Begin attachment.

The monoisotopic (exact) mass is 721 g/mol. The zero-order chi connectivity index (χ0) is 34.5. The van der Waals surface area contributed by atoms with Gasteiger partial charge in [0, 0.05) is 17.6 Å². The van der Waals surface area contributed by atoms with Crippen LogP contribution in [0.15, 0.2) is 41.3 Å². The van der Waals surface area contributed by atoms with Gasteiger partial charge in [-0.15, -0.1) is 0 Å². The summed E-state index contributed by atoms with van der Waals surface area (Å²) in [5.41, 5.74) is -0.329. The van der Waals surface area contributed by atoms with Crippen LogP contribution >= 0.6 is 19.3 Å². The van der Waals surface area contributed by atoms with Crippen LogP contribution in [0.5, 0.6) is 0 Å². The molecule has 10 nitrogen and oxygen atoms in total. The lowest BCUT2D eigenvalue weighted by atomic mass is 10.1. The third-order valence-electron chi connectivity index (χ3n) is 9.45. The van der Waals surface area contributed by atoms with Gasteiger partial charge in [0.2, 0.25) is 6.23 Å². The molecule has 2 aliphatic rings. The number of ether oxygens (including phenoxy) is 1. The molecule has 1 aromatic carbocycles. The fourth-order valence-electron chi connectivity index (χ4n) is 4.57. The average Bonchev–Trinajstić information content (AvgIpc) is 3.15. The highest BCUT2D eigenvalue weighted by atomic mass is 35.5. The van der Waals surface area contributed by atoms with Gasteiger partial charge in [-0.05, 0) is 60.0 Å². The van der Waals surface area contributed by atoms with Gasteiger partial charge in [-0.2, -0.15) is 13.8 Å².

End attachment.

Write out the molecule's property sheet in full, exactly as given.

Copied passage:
The monoisotopic (exact) mass is 721 g/mol. The zero-order chi connectivity index (χ0) is 34.5. The van der Waals surface area contributed by atoms with Gasteiger partial charge in [0, 0.05) is 17.6 Å². The van der Waals surface area contributed by atoms with Crippen LogP contribution in [0.15, 0.2) is 41.3 Å². The van der Waals surface area contributed by atoms with Gasteiger partial charge in [-0.15, -0.1) is 0 Å². The summed E-state index contributed by atoms with van der Waals surface area (Å²) in [5.41, 5.74) is -0.329. The van der Waals surface area contributed by atoms with Crippen LogP contribution >= 0.6 is 19.3 Å². The van der Waals surface area contributed by atoms with Crippen LogP contribution in [0.5, 0.6) is 0 Å². The molecule has 10 nitrogen and oxygen atoms in total. The lowest BCUT2D eigenvalue weighted by atomic mass is 10.1. The third-order valence-electron chi connectivity index (χ3n) is 9.45. The van der Waals surface area contributed by atoms with Gasteiger partial charge in [0.2, 0.25) is 6.23 Å². The molecule has 2 aliphatic rings. The number of ether oxygens (including phenoxy) is 1. The molecule has 1 aromatic carbocycles. The fourth-order valence-electron chi connectivity index (χ4n) is 4.57. The average Bonchev–Trinajstić information content (AvgIpc) is 3.15. The highest BCUT2D eigenvalue weighted by atomic mass is 35.5. The van der Waals surface area contributed by atoms with Gasteiger partial charge in [-0.05, 0) is 60.0 Å². The van der Waals surface area contributed by atoms with Gasteiger partial charge in [-0.2, -0.15) is 13.8 Å².